While explaining this release to a friend, I casually remarked that this artist on Rune Grammofon (Svalastog) played a cow's horn and some other antiquated instruments and then filtered them and added some programming. My nonchalant mention of this drew a laugh, and it was only when he laughed that I realized how artsy-fartsy I must have sounded; talking about a release that used a cow's horn as a major instrument with a straight face and an unintentionally dead-serious tone of voice.
Perhaps it says something about my own musical listening habits when I didn't blink an eye upon finding out that Svalastog uses not only a Kuhorn (cow's horn), but also a Harpeleik (Norwegian zither), and a Bukkehorn (ram's horn) on Woodwork. Listening to the release, one would be hard-pressed to isolate the instruments themselves, as Per Hendrik Svalastog has incorporated all their sounds into his blend of minimal electronic music in a way that serves the songs themselves rather than being difficult.
Instead, Woodwork doesn't sound too far removed from work by artists such as Jan Jelinek and possibly even Matmos, as sampled instrumentation is melded into hazy, somewhat murky slabs of slithering electronic music. "The Wood Metal Friction" opens the release, and if you're listening for the bellow of the horns, you can hear them as wheezy drones hang and stretch out over some smooth programmed rhythms that ooze forward. "Connecting Joints" is even more successful, as hard-panned loops of zither zip back and forth between channels in both forward and reverse while more mercurial programming again pushes things forward in a heaving way.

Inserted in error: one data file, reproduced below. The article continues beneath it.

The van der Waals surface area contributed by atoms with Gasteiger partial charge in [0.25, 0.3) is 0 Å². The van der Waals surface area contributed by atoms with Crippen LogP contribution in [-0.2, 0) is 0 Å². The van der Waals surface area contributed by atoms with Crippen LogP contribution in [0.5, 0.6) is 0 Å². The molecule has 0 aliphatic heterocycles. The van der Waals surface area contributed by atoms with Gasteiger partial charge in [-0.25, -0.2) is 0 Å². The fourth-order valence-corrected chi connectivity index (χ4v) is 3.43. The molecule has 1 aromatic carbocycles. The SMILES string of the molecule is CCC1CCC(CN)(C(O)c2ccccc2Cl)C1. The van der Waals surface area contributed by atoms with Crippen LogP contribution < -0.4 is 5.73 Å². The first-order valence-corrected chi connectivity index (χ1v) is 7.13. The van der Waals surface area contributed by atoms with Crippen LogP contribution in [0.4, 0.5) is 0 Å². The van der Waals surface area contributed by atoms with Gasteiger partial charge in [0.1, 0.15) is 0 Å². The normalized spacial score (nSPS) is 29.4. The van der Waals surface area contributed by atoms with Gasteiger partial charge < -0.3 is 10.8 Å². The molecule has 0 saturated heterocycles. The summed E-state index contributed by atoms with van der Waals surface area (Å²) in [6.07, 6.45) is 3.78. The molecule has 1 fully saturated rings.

Despite the very archaic instruments used in the making of the release, this is definitely an album that feels very modern. "Mouse Tracking" is another track that makes use of almost dizzying stereo effects as backwards and forwards loops slow down and speed up and dance back and forth between channels as deep and heavy beats and bass rumbles underneath. Despite all the cool sounds and obviously unique sound sources, Woodwork does start to recycle itself a bit over the course of forty-five minutes as similar sounds become the crux of several songs and familiar rhythmic shuffles recycle earlier album building blocks. There's some excellent stuff on the release, and it's certainly a bit different than most, but it falls into a bit of rut in places.